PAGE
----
- The Greenbelt includes New York City’s largest remaining forest preserve and encompasses 2,800 acres and six major trails, ranging from easy to difficult and from one to 12.6 miles.
- Biking is permitted only on the multipurpose trail.
- Two of the trails, the blue and the yellow, ascend the 401-ft tall Todt Hill, the highest natural point in the five boroughs of New York City and the highest elevation on the entire Eastern Seaboard from Florida to Cape Cod.
- Pouch Boy Scout Camp, Richmond County Country Club Golf Course, and Moravian Cemetery are privately owned and within Greenbelt boundaries.
- The Greenbelt Environmental Education Department hosts programs for school and scout groups, senior citizens, families and the general public. Summer camp and mini-camp sessions are also available.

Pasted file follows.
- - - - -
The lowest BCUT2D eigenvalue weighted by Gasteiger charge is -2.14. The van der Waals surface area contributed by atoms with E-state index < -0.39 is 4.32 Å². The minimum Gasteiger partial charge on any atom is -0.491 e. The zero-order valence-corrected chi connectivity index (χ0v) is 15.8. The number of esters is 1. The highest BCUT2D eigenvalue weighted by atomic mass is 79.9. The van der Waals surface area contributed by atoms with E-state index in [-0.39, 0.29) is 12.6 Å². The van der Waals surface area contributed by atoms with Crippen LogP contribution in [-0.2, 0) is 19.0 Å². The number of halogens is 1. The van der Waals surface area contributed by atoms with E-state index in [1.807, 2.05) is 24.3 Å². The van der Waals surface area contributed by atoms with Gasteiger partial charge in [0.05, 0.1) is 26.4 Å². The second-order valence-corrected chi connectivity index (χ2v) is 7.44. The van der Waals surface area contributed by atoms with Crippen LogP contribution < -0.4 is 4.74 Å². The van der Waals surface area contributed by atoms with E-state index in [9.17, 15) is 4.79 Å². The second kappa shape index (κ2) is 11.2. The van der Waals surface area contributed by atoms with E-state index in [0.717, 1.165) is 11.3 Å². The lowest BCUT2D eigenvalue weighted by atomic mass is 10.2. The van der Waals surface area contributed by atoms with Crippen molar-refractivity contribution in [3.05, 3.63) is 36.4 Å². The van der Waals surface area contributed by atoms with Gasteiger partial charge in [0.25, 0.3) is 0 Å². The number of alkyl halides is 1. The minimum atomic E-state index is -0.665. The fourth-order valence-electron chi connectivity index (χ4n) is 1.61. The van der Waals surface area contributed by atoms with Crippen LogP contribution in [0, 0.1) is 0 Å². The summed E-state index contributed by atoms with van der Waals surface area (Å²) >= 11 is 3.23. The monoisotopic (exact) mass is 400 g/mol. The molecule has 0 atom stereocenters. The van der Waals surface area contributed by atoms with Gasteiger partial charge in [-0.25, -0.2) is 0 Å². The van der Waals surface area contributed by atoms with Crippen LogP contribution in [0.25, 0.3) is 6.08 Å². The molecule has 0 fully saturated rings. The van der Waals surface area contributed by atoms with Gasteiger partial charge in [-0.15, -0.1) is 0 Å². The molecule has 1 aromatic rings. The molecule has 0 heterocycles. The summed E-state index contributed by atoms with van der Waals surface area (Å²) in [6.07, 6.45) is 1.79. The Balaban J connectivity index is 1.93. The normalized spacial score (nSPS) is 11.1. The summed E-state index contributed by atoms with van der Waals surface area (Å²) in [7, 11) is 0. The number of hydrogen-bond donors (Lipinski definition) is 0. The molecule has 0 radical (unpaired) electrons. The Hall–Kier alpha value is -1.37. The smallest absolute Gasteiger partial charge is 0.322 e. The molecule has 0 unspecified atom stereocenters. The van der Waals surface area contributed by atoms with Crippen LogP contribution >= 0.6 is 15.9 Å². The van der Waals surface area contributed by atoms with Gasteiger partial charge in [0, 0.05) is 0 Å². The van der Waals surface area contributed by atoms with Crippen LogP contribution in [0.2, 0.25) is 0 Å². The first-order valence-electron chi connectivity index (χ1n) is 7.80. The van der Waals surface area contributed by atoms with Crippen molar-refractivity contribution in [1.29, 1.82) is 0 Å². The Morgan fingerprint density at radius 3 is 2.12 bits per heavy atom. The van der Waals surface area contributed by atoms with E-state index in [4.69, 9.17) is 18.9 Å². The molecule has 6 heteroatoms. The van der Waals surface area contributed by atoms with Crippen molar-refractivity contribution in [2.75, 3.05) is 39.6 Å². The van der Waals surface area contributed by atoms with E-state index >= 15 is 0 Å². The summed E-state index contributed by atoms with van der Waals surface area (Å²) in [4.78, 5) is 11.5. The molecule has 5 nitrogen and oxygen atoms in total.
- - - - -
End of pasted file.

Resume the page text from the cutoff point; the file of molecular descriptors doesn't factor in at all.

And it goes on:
Getting to Staten Island from Manhattan is straightforward. There is an express bus, but I can never pass up the ferry ride: it’s free, and you’re close enough to the Statue of Liberty to get a few good shots. Just make sure you’re on the right side for the ride out (literally, the right side – not the left) or on the left side on the way back to Manhattan if you want to see Lady Liberty in all her glory.
My friend Sarah, never one to miss out on an adventure, agreed to join me on this outer-borough hike. We disembarked the ferry in Staten Island, planning to take the S76 bus to the corner of Spring and Richmond to catch the beginning of the yellow trail, but there was a very angry woman and her two very excited children waiting for that same bus. To preserve our sanity, we decided instead to take the Staten Island Railway to the Grasmere stop and walk a few blocks. The trains are timed so that they leave shortly after the ferry’s arrival, and since we didn’t opt for them initially, we were delayed a bit.
We had reviewed the trail map on the ferry and debated the various possible options. We decided to start with the yellow trail that would take us over Todt Hill and then change to the white trail when they intersected at High Rock Park. Then we could make our way to the ocean, which seemed like a fitting end to a hike.